BDC

Search

Scotland has scrapped major climate targets – so what’s next for net zero?

Scotland has scrapped major climate targets – so what’s next for net zero?

Following Climate Change Committee reports that the Scottish government’s ambition to reduce emissions by 75% by 2030 is out of reach, and the ensuing decision to scrap the target, Don McLean, CEO of Glasgow-headquartered climate tech company, IES, comments on the vital role that the built environment can play in driving progress towards net zero.

Don McLean, CEO of Glasgow-headquartered climate tech company, IES, commented:

“We’ve long known that the scale of the climate challenge is immense. However, it’s disappointing to see that Scotland has missed so many annual targets and its ambition to reduce carbon emissions by 75% by 2030 is now beyond reach – and officially scrapped.

“We’re already in a state of environmental emergency, and right now is simply not the time for our industry and society to backtrack on its commitments. Scotland’s 2045 net zero target remains in place, so we must now look ahead and further accelerate our efforts to decarbonise.

“We’ve already proven that progress can be made; between 1990-2021, Scottish greenhouse gas emissions have fallen by almost half (49.2%) compared to the baseline level in 1990. This issue isn’t about politics; it’s about our planet, and the private sector has a unique opportunity to acknowledge its responsibility and take the initiative to drive action.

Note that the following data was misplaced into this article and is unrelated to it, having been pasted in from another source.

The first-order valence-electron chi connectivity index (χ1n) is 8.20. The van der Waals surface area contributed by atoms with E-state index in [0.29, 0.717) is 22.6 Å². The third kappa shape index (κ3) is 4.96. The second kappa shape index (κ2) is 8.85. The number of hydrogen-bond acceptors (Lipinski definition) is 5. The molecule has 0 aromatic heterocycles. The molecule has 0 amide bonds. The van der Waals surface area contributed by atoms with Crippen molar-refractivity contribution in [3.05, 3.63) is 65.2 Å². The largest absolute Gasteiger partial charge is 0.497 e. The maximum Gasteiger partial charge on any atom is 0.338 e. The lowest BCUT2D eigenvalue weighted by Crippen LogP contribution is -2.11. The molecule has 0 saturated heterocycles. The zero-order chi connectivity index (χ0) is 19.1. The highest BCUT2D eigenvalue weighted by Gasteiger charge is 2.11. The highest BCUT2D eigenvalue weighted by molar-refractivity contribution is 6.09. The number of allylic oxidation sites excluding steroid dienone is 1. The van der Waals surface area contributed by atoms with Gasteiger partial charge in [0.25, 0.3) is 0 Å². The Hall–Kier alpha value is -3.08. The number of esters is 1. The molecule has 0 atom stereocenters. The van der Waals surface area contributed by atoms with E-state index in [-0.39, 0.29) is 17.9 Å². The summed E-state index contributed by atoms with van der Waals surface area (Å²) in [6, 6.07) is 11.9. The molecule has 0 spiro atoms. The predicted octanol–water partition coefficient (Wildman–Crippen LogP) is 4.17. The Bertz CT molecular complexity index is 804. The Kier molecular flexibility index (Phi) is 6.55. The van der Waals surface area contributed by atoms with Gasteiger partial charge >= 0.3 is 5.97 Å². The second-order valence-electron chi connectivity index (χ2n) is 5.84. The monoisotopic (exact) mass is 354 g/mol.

“However, the biggest problem as I see it is that like most governments around the world, the Scottish government does not have the mechanisms in place to properly measure and make the reductions required to meet these ambitious targets. This is especially so in the built environment. Buildings are complex in the way they are designed, built and operated and in turn need sophisticated tools to navigate their decarbonisation. Without them governments face an impossible task.

Buildings are responsible for almost two-fifths (39%) of global energy-related carbon emissions, and governments, businesses and landlords must invest in their long-term decarbonisation plans to ensure that they opt for the most cost, energy, and carbon-efficient options for the future. By doing so, they can play a meaningful role in decarbonisation.”

Building, Design & Construction Magazine | The Choice of Industry Professionals

LinkedIn
Twitter
Facebook
Pinterest
WhatsApp
Email

Latest Issue

BDC 317 : Jun 2024